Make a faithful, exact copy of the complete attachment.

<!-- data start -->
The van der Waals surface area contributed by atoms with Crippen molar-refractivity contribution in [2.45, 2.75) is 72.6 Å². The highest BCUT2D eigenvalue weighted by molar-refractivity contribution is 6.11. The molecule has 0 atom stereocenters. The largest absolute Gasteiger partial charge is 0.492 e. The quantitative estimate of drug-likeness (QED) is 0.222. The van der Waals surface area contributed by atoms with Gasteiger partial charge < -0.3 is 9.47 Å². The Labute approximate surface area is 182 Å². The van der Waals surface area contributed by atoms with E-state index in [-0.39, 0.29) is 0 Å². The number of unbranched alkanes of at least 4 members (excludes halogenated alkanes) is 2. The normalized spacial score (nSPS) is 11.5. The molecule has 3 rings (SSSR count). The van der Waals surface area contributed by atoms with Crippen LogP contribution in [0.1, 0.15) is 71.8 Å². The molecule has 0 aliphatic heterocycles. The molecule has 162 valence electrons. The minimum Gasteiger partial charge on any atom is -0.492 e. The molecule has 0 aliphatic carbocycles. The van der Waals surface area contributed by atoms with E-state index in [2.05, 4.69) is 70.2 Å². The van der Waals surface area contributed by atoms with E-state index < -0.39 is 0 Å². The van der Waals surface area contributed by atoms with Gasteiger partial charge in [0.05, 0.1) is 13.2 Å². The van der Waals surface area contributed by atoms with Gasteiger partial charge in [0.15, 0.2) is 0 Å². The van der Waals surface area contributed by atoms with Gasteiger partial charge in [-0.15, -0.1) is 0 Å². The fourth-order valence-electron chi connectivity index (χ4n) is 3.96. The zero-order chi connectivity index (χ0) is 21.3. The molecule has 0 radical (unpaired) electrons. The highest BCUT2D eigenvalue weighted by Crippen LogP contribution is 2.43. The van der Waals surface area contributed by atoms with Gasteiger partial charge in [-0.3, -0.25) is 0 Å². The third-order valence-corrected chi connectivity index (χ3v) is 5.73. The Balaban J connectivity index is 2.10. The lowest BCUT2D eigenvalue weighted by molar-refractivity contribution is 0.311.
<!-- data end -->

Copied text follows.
The van der Waals surface area contributed by atoms with Crippen molar-refractivity contribution in [2.45, 2.75) is 72.6 Å². The highest BCUT2D eigenvalue weighted by molar-refractivity contribution is 6.11. The molecule has 0 atom stereocenters. The largest absolute Gasteiger partial charge is 0.492 e. The quantitative estimate of drug-likeness (QED) is 0.222. The van der Waals surface area contributed by atoms with Gasteiger partial charge < -0.3 is 9.47 Å². The Labute approximate surface area is 182 Å². The van der Waals surface area contributed by atoms with E-state index in [-0.39, 0.29) is 0 Å². The number of unbranched alkanes of at least 4 members (excludes halogenated alkanes) is 2. The normalized spacial score (nSPS) is 11.5. The molecule has 3 rings (SSSR count). The van der Waals surface area contributed by atoms with Crippen LogP contribution in [0.1, 0.15) is 71.8 Å². The molecule has 0 aliphatic heterocycles. The molecule has 162 valence electrons. The minimum Gasteiger partial charge on any atom is -0.492 e. The molecule has 0 aliphatic carbocycles. The van der Waals surface area contributed by atoms with E-state index in [2.05, 4.69) is 70.2 Å². The van der Waals surface area contributed by atoms with E-state index < -0.39 is 0 Å². The van der Waals surface area contributed by atoms with Gasteiger partial charge in [0.05, 0.1) is 13.2 Å². The van der Waals surface area contributed by atoms with Gasteiger partial charge in [0.15, 0.2) is 0 Å². The van der Waals surface area contributed by atoms with Gasteiger partial charge in [-0.15, -0.1) is 0 Å². The fourth-order valence-electron chi connectivity index (χ4n) is 3.96. The zero-order chi connectivity index (χ0) is 21.3. The molecule has 0 radical (unpaired) electrons. The highest BCUT2D eigenvalue weighted by Crippen LogP contribution is 2.43. The van der Waals surface area contributed by atoms with Gasteiger partial charge in [-0.3, -0.25) is 0 Å². The third-order valence-corrected chi connectivity index (χ3v) is 5.73. The Balaban J connectivity index is 2.10. The lowest BCUT2D eigenvalue weighted by molar-refractivity contribution is 0.311.